Despite its success in bringing more revenue to CSU, five-year private marketing firm Nelligan Sports Marketing has gained increasing notoriety — much of it negative — across the country in recent years for allegedly prompting conflicts and legal disputes with at least three universities.
“Our relationship and the results generated by Nelligan Sports Marketing have been tremendous in a short period of time, and we are optimistic both will continue to grow in the future,” said Gary Ozzello, the director for external operations in the Athletics Department, in an e-mail message.
Since 2005, NSM has increased CSU Athletics revenue 55 percent from $600,000 to $929,838.
Three of Nelligan’s contracts — those at St. John’s, DePaul, and Temple universities — have been terminated since 2002. And the company’s partnership with Ball State University was not extended under the direction of top officials, according to school newspaper reports there.
Ball State officials did not return phone calls from the Collegian.
After it terminated its agreement with the company, St. John’s in Queens, N.Y., sued NSM in February 2005 for declining the reputation of its athletics department to an “unacceptable” level.
Court documents claim that “NSM carried out a threat to ‘strip’ the University intercollegiate athletic program by refusing to devote the resources required for NSM to meet its obligations under the (operating) Agreement” after the university refused to extend the contract in 2004.
St. John’s athletics officials declined to comment on the lawsuit.
And DePaul in Chicago, Ill. brought a lawsuit against NSM in 2002 after it alleged that the company had failed to pay the university its share of the marketing revenue.
Bill Bradshaw, the former athletic director at DePaul, confirmed that NSM left the university before he transferred to Temple in Philadelphia. And just after Bradshaw arrived in the athletic director position at Temple, NSM, which had an existing contract, left its post there, too.
Bradshaw declined to comment on the reason for the company’s departure from the universities.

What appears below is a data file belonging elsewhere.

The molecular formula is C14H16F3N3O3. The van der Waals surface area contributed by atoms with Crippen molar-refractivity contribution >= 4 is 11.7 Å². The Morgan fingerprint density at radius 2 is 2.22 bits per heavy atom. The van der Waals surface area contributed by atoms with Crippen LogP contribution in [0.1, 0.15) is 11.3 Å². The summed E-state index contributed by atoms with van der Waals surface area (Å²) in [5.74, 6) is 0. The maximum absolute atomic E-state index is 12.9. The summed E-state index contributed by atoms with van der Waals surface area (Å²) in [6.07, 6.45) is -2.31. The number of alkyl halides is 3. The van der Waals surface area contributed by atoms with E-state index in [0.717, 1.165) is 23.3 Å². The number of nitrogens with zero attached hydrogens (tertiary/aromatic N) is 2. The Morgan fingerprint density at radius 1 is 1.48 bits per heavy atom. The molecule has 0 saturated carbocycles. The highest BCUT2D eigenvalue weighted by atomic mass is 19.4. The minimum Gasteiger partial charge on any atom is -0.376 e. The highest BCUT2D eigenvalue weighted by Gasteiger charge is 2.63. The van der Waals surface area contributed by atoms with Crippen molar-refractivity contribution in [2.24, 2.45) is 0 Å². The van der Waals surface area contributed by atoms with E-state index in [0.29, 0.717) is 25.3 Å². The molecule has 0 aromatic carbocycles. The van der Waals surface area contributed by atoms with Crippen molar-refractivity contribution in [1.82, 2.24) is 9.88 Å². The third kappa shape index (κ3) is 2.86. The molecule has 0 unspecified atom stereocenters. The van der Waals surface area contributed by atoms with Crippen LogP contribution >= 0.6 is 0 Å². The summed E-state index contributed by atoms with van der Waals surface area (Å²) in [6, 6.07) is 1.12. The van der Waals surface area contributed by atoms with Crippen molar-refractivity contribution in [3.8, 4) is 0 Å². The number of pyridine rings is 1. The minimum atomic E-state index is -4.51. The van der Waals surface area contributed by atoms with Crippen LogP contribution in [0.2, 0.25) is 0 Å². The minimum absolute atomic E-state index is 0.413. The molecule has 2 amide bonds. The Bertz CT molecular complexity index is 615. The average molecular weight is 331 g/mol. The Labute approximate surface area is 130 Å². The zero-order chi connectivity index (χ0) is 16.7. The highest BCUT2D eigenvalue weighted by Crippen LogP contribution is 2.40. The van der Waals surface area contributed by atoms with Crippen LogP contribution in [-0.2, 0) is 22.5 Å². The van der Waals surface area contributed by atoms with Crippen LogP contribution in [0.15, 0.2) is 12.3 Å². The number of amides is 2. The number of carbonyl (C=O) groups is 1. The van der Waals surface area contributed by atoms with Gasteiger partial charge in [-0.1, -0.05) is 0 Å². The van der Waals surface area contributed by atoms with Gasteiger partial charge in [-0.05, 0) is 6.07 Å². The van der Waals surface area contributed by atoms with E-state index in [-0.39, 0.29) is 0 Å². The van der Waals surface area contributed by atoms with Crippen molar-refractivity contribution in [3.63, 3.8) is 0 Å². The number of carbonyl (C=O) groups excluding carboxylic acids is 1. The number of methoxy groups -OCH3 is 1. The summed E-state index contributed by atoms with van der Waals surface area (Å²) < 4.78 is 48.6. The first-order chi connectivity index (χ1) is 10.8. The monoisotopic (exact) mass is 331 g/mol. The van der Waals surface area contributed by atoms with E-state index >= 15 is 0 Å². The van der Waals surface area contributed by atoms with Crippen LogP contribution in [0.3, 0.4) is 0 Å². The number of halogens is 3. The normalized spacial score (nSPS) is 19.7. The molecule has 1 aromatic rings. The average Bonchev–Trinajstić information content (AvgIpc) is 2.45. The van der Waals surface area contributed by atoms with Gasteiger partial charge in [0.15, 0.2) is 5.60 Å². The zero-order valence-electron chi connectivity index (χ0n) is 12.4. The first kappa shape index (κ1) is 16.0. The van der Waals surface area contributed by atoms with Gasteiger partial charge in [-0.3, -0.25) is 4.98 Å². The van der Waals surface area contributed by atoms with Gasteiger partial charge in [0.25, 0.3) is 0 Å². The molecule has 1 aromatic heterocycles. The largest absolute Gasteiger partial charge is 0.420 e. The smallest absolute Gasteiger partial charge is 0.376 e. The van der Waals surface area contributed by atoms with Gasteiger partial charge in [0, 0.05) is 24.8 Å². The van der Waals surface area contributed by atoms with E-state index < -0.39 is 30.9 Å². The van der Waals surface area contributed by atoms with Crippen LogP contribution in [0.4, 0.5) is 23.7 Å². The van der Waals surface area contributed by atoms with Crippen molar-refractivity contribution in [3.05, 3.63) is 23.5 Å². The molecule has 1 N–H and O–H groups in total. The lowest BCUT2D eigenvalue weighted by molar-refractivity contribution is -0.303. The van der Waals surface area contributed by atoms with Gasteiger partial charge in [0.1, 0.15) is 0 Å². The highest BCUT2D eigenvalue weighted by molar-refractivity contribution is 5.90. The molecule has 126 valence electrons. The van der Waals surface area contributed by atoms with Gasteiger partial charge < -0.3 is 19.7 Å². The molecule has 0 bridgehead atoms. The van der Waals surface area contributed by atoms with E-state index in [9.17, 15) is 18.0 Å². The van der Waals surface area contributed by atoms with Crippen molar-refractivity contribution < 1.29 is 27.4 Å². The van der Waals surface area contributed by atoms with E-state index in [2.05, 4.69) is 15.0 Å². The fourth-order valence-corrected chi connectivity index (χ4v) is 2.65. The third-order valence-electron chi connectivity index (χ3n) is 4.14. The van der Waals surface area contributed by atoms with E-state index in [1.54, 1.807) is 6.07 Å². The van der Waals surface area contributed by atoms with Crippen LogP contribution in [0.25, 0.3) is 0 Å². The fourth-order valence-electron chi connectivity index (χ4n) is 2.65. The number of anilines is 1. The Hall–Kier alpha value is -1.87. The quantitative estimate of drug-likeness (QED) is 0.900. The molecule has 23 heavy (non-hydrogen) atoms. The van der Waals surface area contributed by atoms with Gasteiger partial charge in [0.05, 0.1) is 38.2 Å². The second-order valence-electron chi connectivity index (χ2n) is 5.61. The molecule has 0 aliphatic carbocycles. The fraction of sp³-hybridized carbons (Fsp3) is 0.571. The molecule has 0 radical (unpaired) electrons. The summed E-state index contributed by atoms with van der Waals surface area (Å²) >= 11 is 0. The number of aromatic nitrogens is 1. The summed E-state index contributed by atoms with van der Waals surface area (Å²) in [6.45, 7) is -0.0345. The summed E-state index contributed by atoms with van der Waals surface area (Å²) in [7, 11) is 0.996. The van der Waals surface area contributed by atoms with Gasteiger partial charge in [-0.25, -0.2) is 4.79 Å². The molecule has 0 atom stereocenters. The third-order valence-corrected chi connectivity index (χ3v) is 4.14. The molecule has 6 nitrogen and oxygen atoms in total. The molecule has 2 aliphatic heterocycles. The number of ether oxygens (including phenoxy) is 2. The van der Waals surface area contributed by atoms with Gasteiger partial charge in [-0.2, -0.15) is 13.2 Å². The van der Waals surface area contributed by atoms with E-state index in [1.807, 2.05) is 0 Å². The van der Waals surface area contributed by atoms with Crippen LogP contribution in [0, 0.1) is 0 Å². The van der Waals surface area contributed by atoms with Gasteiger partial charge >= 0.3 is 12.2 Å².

Nelligan said in an e-mail message last week to the Collegian that the lawsuits were settled and didn’t provide details about the outcomes.
“NSM initiated the lawsuit with DePaul and countersued St. John’s — those suits were settled amicably and the terms of the settlement are confidential,” Nelligan wrote. “All parties agreed to these terms. NSM will continue to honor the settlement agreement [sic] that were reached and has no further comment.”
In additional controversy last year, Rutgers University looked into NSM’s books when the school conducted a review of its athletics department.
Last fall, The New Jersey Star-Ledger published a series of investigative reports on Rutgers athletics that led to an internal review of financial practices in the department, which included its no-bid contract with NSM that essentially created an off-the-books account that the department could use at its discretion.
The stories also reported that the firm provided a $250,000 buffer to Rutgers football coach Greg Schiano’s salary — money that was guaranteed by the university if NSM didn’t bring in enough sponsorship revenue.
When asked to respond to the allegations in the stories, Nelligan said, “None of that stuff is factually based.”
He said Rutgers’ internal review had nothing to do with NSM, and that in his 20 years of experience in sports marketing “we have never had our integrity or our ethics questioned.”
No legal action has been taken against NSM by Rutgers.
The Rutgers athletics department didn’t return multiple calls from the Collegian.
Development Editor Aaron Hedge can be reached at email@example.com.